NYC Exhibition Features The Dangerous Lives Of South African Lesbians Of Color

As South Africans commemorated twenty years of post-apartheid democracy last year, Johannesburg-based photographer Zanele Muholi was documenting the violence that persists against the country’s lesbian, gay, bisexual, transgender, queer and intersex communities. The series “Faces and Phases,” 2006–14, for example, like much of the work of this self-described “visual activist,” measures the distance between the liberties enshrined in South Africa’s lauded constitution and the sexual violence and hate crimes that continue to be committed against local women, especially black lesbians.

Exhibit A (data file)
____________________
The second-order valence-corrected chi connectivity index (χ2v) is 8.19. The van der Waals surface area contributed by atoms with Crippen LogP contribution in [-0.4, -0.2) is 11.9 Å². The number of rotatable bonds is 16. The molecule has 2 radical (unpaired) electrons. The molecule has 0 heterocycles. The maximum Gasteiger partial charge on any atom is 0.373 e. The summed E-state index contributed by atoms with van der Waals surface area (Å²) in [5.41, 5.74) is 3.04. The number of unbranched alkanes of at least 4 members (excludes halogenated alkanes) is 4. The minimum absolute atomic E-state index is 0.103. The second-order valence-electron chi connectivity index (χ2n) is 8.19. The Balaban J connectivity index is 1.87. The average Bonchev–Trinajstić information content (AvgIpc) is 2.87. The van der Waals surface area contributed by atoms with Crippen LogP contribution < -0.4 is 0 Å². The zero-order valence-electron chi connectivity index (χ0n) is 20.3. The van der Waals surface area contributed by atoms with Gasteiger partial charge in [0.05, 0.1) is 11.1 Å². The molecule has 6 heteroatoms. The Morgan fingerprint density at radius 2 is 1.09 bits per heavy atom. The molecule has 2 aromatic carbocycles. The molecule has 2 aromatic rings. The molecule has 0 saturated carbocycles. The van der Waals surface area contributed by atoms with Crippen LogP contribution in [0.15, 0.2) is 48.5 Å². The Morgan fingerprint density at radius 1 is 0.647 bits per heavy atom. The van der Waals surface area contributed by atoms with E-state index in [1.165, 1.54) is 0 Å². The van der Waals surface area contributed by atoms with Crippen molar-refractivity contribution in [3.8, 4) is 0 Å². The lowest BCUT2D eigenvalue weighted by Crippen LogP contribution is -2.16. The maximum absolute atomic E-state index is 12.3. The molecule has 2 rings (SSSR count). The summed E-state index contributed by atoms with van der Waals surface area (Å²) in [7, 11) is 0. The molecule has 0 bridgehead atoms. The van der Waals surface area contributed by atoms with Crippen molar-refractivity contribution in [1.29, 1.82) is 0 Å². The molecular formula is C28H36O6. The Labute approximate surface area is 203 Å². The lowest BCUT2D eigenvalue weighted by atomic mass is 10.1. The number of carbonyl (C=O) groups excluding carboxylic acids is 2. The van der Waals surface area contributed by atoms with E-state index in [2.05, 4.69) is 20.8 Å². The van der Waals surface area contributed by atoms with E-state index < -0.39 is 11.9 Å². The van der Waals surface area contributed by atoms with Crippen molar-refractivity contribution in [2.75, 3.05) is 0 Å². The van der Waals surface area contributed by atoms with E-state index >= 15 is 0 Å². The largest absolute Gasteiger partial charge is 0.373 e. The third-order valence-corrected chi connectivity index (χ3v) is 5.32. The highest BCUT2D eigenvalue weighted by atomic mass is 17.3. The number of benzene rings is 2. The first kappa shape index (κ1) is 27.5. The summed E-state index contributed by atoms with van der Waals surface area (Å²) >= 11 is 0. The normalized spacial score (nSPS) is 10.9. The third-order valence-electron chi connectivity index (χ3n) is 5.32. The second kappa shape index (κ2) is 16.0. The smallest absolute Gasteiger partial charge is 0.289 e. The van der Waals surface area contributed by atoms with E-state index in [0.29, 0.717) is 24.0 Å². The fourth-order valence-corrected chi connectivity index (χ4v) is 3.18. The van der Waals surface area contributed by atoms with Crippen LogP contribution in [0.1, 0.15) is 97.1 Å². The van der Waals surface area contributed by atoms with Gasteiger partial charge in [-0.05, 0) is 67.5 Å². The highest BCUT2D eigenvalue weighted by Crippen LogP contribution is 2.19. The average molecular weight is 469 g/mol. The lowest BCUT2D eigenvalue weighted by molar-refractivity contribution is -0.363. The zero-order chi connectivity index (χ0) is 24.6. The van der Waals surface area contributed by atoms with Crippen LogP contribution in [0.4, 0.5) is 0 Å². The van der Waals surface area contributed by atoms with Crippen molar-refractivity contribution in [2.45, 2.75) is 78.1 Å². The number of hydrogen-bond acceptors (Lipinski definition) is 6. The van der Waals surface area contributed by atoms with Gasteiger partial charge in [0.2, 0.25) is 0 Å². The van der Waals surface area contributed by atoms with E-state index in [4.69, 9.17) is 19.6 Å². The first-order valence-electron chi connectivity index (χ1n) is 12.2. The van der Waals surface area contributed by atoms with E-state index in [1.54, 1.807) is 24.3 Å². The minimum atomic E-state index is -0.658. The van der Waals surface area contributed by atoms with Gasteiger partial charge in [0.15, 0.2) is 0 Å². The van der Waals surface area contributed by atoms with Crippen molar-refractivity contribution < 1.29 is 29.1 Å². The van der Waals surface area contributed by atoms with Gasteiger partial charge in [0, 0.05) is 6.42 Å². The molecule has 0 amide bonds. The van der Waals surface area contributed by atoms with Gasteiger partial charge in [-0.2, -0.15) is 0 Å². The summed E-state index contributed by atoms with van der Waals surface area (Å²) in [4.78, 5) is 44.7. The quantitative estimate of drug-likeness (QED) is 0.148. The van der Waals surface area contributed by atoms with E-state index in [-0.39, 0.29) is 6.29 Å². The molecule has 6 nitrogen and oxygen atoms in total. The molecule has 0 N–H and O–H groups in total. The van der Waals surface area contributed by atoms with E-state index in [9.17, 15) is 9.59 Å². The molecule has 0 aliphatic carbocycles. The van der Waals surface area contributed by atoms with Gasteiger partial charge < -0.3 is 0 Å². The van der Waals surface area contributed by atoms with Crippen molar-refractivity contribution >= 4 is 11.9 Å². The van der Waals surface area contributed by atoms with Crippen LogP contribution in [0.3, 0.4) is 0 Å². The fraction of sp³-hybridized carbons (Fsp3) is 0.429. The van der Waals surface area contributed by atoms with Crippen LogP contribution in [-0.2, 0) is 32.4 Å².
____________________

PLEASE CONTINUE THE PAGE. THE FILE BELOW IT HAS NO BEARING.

Following on the heels of Muholi’s recent showings at the Venice Biennale and Documenta 13 in 2012, this exhibition draws together nearly ninety of her photographs, videos, and installations since 2007 under the theme ofisibinelo, a Zulu word suggesting evidence to behold or an example to witness.

Zanele-Muholi.-Installation-Views.-Courtesy-of-the-Brooklyn-Museum-5

“Zanele Muholi: Isibinelo/Evidence”

Brooklyn Museum
New York
Through November 1
Curated by Catherine J. Morris and Eugenie Tsai

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